Senators rejected Thursday, by a vote of 63-12, with three abstentions, another amendment that would have made it a criminal offence to compel anyone to provide or “facilitate” an assisted death.

Conservative Senate leader Don Plett proposed the amendment in a bid to ensure that medical practitioners who have moral objections to assisted dying are not required to refer a patient who requests an assisted death to another practitioner who will help them — as is required in some provinces.

But Gold and other senators argued that such an amendment would likely be an unconstitutional use of the federal criminal law power to invade provincial jurisdiction over the regulation of health services.

Thursday’s debate wrapped up the time allotted for amendments to be proposed. However, debate on one amendment, proposed by Sen. Marilou McPhedran of the Independent Senators Groups, was cut short after Gold asked the Speaker to rule it out of order.

Debate and vote on that amendment could still occur next week if it is ruled in order.

McPhedran proposed to delete all provisions in the bill that would allow assisted dying for people who are not nearing the natural end of life. She argued that such provisions single out people with disabilities and send the message that having a disability is “a fate worse than death.”

However, Gold argued that McPhedran’s amendment is directly contrary to the objective of Bill C-7, which is intended to bring the law into compliance with a 2019 Quebec Superior Court ruling.

That ruling struck down a provision in the law that allows assisted dying only for individuals whose natural death is reasonably foreseeable.

After the ruling on McPhedran’s amendment, the Senate will begin final debate Tuesday on the bill, as amended by senators, with a final vote to take place by the end of the day Wednesday.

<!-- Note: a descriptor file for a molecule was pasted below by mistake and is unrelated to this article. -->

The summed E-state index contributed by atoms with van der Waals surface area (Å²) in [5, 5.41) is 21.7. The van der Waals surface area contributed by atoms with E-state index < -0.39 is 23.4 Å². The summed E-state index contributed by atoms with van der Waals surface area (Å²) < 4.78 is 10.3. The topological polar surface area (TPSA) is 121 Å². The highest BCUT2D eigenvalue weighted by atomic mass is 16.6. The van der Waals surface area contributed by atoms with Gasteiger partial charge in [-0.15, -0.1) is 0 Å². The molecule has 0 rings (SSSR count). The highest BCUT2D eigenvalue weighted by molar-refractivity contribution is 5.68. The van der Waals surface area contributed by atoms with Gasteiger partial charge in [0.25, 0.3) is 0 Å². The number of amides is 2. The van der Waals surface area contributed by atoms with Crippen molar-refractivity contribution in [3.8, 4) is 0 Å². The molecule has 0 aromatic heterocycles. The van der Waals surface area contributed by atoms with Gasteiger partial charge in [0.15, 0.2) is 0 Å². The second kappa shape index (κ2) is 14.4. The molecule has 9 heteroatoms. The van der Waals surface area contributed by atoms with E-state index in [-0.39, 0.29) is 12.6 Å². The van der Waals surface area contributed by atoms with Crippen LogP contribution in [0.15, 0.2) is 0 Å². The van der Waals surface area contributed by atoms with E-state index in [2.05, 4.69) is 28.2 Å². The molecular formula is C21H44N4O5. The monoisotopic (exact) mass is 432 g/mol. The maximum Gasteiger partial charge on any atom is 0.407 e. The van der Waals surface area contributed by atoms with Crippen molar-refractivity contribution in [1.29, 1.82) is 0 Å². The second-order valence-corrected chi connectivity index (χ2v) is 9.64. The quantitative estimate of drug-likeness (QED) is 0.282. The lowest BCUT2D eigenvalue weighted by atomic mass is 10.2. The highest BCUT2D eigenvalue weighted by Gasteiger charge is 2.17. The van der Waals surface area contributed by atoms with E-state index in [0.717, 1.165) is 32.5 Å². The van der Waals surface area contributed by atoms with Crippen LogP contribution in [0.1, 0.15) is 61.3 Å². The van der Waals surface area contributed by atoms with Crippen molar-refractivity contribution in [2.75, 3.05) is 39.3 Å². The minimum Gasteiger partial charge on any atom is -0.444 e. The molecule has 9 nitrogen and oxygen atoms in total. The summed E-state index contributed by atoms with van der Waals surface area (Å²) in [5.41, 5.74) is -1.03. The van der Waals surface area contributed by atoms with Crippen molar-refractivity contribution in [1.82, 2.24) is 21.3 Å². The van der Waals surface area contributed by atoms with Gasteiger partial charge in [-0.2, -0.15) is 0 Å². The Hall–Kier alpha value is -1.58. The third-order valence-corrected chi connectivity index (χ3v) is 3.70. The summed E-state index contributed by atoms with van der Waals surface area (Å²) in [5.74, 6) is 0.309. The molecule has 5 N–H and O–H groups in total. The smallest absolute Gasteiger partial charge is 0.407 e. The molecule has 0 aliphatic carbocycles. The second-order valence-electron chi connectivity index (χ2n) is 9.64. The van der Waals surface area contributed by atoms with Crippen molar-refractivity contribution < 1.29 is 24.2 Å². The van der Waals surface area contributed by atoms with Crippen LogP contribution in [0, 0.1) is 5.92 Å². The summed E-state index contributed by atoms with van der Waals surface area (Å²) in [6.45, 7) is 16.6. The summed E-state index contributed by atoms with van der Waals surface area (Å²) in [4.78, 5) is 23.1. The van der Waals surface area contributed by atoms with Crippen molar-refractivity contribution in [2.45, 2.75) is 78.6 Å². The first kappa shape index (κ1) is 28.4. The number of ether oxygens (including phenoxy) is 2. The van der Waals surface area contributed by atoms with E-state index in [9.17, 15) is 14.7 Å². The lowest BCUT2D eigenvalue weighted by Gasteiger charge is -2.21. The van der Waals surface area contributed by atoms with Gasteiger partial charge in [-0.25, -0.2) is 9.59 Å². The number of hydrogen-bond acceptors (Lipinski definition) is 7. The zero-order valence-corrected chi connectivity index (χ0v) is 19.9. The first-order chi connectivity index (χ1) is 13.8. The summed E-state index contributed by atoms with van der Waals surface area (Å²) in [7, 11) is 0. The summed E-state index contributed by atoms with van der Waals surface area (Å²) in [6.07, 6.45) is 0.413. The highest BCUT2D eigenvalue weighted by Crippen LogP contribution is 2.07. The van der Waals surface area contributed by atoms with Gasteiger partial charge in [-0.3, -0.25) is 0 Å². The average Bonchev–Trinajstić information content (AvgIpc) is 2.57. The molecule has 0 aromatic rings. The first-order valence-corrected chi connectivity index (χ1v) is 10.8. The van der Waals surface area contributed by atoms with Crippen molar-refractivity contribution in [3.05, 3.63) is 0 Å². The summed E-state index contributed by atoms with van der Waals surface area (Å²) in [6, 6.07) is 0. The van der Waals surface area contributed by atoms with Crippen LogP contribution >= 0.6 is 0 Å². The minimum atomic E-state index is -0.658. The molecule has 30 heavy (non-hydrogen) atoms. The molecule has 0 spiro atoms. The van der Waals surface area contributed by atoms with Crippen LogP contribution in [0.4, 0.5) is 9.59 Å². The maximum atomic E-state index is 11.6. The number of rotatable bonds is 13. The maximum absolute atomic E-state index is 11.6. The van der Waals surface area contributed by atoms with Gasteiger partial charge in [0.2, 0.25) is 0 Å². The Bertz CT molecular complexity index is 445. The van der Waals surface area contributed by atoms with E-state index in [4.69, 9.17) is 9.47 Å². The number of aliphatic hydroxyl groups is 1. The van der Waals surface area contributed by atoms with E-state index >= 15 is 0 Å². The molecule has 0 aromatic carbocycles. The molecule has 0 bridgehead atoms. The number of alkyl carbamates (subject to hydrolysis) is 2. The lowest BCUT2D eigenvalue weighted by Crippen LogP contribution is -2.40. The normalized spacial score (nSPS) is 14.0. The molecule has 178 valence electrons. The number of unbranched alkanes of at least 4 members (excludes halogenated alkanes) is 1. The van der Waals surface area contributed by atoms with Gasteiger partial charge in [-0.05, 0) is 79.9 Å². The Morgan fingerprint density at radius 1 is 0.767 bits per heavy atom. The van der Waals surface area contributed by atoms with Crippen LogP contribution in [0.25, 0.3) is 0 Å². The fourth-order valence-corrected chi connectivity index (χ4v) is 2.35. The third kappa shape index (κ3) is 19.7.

The schedule is intended to give the government time to meet the thrice-extended court-imposed deadline of Feb. 26.

Earlier this week, senators approved several substantial amendments to the bill, including one that would allow people who fear losing mental capacity to make advance requests for assisted death and another that would impose an 18-month time limit on the bill’s proposed ban on assisted dying for people suffering solely from mental illnesses.

If senators approve an amended bill next week, it will have to go back to the House of Commons to decide whether to accept or reject the changes and then back to the Senate to decide whether to accept the Commons’ verdict.

Source: Senators demand race-based data on who requests, receives MAID in Canada

Why race-based data collection by police could play a role in reform debate

More debates over data but more focus on what data should be collected, the need for community consultation, and how it can and should be used:

As the Black Lives Matter movement spreads across Canada, the conversation around police accountability and reform has grown, including a rising interest in collecting more race-based data on people who interact with officers.